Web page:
A double-decker London bus powered solely by electricity will undergo tests in October, London Mayor Boris Johnson said.
"The iconic red double-decker bus is about to become greener than ever," he told the Clean Bus Summit earlier.
According to London Assembly Transport spokesperson Valerie Shawcross, it was "fantastic" news.
"With London's bus fleet contributing to the capital's ever growing air pollution crisis, we need a plan to make environmentally friendly vehicles the rule not the exception," the Labour member continued, digitalspy.co.uk reported
Passengers on route 16, between Cricklewood and Victoria Station, would test upto five purpose-built purely electric double-deckers in the autumn.
Transport for London (TfL) already operated 1,300 hybrid electric and diesel buses.
There were currently eight single-decker electric-only buses in operation on short commuter routes - six buses designed by British firm Optair and two made by the Chinese firm BYD which was also the supplier of the trial double-decker version.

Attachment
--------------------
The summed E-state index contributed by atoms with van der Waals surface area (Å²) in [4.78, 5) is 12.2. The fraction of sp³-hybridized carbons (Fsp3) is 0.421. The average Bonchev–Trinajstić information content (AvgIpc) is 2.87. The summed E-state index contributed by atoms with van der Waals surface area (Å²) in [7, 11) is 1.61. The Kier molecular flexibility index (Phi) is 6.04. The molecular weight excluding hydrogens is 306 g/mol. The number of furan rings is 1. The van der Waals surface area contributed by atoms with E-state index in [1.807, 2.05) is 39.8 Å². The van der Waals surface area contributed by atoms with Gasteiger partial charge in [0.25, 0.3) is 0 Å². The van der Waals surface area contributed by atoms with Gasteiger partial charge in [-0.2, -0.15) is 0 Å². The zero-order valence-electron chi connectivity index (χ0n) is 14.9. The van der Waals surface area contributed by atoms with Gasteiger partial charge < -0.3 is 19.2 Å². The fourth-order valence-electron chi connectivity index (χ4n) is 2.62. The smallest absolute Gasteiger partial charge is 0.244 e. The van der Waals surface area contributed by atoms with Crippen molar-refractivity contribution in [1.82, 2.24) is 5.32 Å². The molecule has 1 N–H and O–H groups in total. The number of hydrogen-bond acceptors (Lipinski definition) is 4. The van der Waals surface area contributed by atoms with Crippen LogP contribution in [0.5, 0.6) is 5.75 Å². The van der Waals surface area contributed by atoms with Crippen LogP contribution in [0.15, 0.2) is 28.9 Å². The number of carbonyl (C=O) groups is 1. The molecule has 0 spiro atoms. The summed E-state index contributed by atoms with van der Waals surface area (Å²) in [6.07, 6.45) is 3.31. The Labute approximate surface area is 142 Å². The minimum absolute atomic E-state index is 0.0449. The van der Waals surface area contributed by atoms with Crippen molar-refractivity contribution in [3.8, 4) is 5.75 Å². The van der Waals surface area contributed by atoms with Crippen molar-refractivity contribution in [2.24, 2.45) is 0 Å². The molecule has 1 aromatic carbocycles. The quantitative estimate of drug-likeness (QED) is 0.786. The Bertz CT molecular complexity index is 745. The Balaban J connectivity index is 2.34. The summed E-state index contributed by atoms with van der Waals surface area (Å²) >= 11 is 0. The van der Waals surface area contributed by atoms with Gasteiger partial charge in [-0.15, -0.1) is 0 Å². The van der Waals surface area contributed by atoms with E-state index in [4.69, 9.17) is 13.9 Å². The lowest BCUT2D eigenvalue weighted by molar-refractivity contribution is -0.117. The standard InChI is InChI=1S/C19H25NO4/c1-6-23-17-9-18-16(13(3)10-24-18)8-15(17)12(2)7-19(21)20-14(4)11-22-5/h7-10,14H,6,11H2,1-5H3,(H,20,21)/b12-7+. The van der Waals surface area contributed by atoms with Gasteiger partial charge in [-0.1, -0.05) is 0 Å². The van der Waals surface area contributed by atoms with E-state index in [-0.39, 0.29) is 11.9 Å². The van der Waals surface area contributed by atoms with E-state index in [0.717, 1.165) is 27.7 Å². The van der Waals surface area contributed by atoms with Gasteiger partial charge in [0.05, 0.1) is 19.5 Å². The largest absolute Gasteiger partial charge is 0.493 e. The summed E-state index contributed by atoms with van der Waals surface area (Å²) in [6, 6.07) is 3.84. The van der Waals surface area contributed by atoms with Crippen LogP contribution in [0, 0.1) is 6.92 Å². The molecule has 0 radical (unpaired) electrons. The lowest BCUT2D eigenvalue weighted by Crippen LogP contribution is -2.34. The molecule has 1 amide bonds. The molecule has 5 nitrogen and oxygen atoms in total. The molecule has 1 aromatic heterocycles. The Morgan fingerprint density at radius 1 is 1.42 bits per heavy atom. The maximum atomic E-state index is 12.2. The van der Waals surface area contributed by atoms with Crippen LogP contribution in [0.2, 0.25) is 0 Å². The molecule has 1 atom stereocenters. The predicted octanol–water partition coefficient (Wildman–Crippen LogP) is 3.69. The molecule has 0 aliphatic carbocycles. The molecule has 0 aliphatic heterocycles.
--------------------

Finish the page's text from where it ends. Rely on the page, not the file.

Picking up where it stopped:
TfL aimed to have 300 electric-only buses by 2020.
London was one of only a few cities in the world that operated double-decker buses, partly due to it being a London tradition, and partly due to the large number of people who use buses in the city, according to a TfL spokesman.
The mayor aims to cut bus emission in half by the end of his term in office in 2016 as against the levels in 2008.
"It's essential because the air in your city isn't clean enough," London's transport commissioner Peter Hendy told The Guardian.
"But it's only going to be possible if the prices are affordable and the operating costs bearable."
All-electric double-deckers were earlier deemed as too challenging due to the size and weight of batteries needed to power vehicles of the size.
"The iconic red double-decker bus is about to become greener than ever," Johnson said. "I could not be more pleased that London will play host to these exciting pure electric double-deck buses, and I'm sure the lucky users of route 16 will embrace it with gusto."
London and 23 other cities have planned to roll-out 40,000 low-emission buses by the end of the decade at a global clean bus summit in City Hall.